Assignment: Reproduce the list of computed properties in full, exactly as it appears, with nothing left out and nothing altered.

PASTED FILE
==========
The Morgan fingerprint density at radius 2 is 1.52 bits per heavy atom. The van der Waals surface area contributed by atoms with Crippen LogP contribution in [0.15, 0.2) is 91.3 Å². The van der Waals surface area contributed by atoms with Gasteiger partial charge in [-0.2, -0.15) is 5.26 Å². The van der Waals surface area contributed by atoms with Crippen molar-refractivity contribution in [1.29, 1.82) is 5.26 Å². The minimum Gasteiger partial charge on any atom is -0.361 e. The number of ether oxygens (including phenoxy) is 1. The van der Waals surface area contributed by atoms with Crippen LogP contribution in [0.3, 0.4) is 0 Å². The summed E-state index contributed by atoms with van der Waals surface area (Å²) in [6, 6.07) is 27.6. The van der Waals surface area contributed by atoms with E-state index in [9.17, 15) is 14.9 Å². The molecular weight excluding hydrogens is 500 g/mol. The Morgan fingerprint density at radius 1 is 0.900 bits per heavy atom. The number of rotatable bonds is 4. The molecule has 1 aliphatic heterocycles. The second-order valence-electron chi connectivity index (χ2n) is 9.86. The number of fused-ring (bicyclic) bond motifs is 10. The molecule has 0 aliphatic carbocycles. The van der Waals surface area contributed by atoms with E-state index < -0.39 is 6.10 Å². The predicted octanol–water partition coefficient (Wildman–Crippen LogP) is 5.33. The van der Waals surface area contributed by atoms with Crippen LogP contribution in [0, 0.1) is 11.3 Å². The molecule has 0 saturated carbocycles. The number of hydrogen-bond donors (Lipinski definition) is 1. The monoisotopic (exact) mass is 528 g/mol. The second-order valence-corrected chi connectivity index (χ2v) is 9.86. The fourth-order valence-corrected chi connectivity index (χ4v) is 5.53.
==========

The Morgan fingerprint density at radius 2 is 1.52 bits per heavy atom. The van der Waals surface area contributed by atoms with Crippen LogP contribution in [0.15, 0.2) is 91.3 Å². The van der Waals surface area contributed by atoms with Gasteiger partial charge in [-0.2, -0.15) is 5.26 Å². The van der Waals surface area contributed by atoms with Crippen molar-refractivity contribution in [1.29, 1.82) is 5.26 Å². The minimum Gasteiger partial charge on any atom is -0.361 e. The number of ether oxygens (including phenoxy) is 1. The van der Waals surface area contributed by atoms with Crippen LogP contribution in [0.3, 0.4) is 0 Å². The summed E-state index contributed by atoms with van der Waals surface area (Å²) in [6, 6.07) is 27.6. The van der Waals surface area contributed by atoms with E-state index in [9.17, 15) is 14.9 Å². The molecular weight excluding hydrogens is 500 g/mol. The Morgan fingerprint density at radius 1 is 0.900 bits per heavy atom. The number of rotatable bonds is 4. The molecule has 1 aliphatic heterocycles. The second-order valence-electron chi connectivity index (χ2n) is 9.86. The number of fused-ring (bicyclic) bond motifs is 10. The molecule has 0 aliphatic carbocycles. The van der Waals surface area contributed by atoms with E-state index < -0.39 is 6.10 Å². The predicted octanol–water partition coefficient (Wildman–Crippen LogP) is 5.33. The van der Waals surface area contributed by atoms with Crippen LogP contribution in [0, 0.1) is 11.3 Å². The molecule has 0 saturated carbocycles. The number of hydrogen-bond donors (Lipinski definition) is 1. The monoisotopic (exact) mass is 528 g/mol. The second-order valence-corrected chi connectivity index (χ2v) is 9.86. The fourth-order valence-corrected chi connectivity index (χ4v) is 5.53.